★★★★ | Elephant Song
At only 26 years old, French-Canadian Xavier Dolan already has five films under his directorial belt, all of which have been well received and critically acclaimed. In addition, he’s acted in 12 films, including the just released Elephant Song.
In 2009, Dolan directed, produced, starred and wrote J’ai Tué Ma Mére (I Killed My Mother), a semi-autobiographical story about him as a young gay man at odds with his mother, and wrote the script when he was at the tender age of 17. It won 3 awards at the Cannes Film Festival. The next year he wrote, directed, produced and starred (again) in Les Amours Imaginaires (Heartbeats), a story about three close friends who are involved in a love triangle. In 2012 Dolan continued his string of emotional and heartfelt films by writing and directing Laurence Anyways. At 168 minutes, it was an ambitious project for the young director to do, it was about the struggle of a straight man who, over the course of ten years, transitions from male to female, and how it affects the relationship with his lover (with amazing performances by Melvil Poupajd and Suzanne Clément). Laurence Anyways won many awards, including two Cannes Film Festival Awards (the Queer Palm Award and Best Actress for Clément). Lawrence Anyways was also nominated for ten Canadian Screen Awards (winning two), and more importantly, at the Toronto International Film Festival, it won Best Canadian Feature film. Not bad for a local boy.
2013 is when Dolan wore multiple hats in a film. In Tom á la Ferme (Tom at the Farm), Dolan, who wrote, produced, directed and starred, plays Tom, a young man who works in an advertising agency and travels to the Canadian countryside for the funeral of his 25-year-old boyfriend. The problem is that the grieving mother did not know that her son was gay, so she accepts Tom as his friend in the hopes that he can tell her all about her dead son’s life. Meanwhile, the deceased’s brother, 30-year-old Francis (an amazing Pierre-Yves Cardinal), knew that his brother gay but could never really accept it. Conflict, anguish, thought provoking moments, anger, love, and acceptance follow. More acclaim followed Dolan when Mommy was released in 2015. It stars French Canadian actress Anne Dorval who is a widowed mother overwhelmed by her teenage son (Antoine Olivier Pilon – a relevation) and his attention deficit disorder. Dolan wrote, produced and directed Mommy, and it won the Jury Prize at the Cannes Film Festival and won nine Canadian Screen Awards, including Best Motion Picture.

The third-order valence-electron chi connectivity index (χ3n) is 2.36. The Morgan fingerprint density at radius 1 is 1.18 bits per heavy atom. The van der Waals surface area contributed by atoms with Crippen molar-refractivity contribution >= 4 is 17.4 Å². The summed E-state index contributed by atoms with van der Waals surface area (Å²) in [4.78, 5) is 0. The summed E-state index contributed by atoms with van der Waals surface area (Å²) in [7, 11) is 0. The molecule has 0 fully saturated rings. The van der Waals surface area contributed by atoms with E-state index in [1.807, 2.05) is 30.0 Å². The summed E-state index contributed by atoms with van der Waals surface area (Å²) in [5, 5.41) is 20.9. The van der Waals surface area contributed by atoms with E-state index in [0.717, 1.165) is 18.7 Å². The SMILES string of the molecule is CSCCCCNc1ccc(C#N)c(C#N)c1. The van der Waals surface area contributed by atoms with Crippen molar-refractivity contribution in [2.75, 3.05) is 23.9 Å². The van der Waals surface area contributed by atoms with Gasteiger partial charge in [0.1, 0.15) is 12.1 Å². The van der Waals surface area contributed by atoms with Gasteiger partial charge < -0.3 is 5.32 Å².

In the newly released Elephant Song, Dolan, who co-stars along with Bruce Greenwood and Catherine Keneer, plays Michael, a psychologically unwell young man in a mental institution who may or may not have had something to do with the disappearance of his psychiatrist. So it’s up to Greenwood’s Dr. Greene to interview Michael to try to get to the bottom of his colleague’s disappearance. During the interrogation, Michael plays mind games with Dr. Greene, alluding to the fact that he knows where his psychiatrist is but is not quite yet ready to tell. Michael is clearly a very disturbed young man, his very famous opera singer mother all but ignored him, and the one time he spent with his father was when he took him elephant hunting, with the boy Michael crying over his father’s killing of an elephant. And Michael alludes to a sexual relationship that he is having with his psychiatrist, so it’s up to Dr. Greene to take what Michael is saying with a grain of salt. Even the head nurse, Susan Peterson (Keneer), warns Dr. Greene to keep his distance from Michael. It’s a film that at its centrepiece is Dolan, who is perfect as Michael, very good looking yet very mischevious, you don’t know whether you want to hug him or to run away from him. And the film revisits the themes of homosexuality and the lack of acceptance so common in Dolan’s films.
What’s next for Dolan besides conquering the world? He just finished shooting ‘It’s Only the End of the World,’ about a young man who returns home after 12 years to announce his impending death to his family. It stars Marion Cotillard and Vincent Cassel. Dolan will also be shooting his first film in the United States, to be titled The Death and Life of John F. Donovan, in 2016. It’s a fictional story about an actor who is famous for playing a Marvel-style superhero whose life and career are turned upside-down when his private correspondence with an 11-year-old fan is exposed and made to look indecent by a villainous gossip columnist. This one stars Hollywood heavyweights Kit Harrington, Jessica Chastain, and Susan Sarandon. If his previous films are anything to go by, these new films (and his future films) will be eagerly anticipated and will be must sees.
Tim Baros writes film and theatre articles/ reviews for Pride Life and The American magazines and websites, as well as for Hereisthecity.com, Blu-RayDefinition.com and TheGayUK.com. He has also written for In Touch and TNT Magazines, SquareMile.com and LatinoLife.co.uk. He is a voting member for the UK Regional Critics Circle and the Gay & Lesbian Entertainment Critics Association (GALECA – of which he is the UK representative). In addition, he has produced and directed two films: The Shirt and Rex Melville Desire: The Musical.
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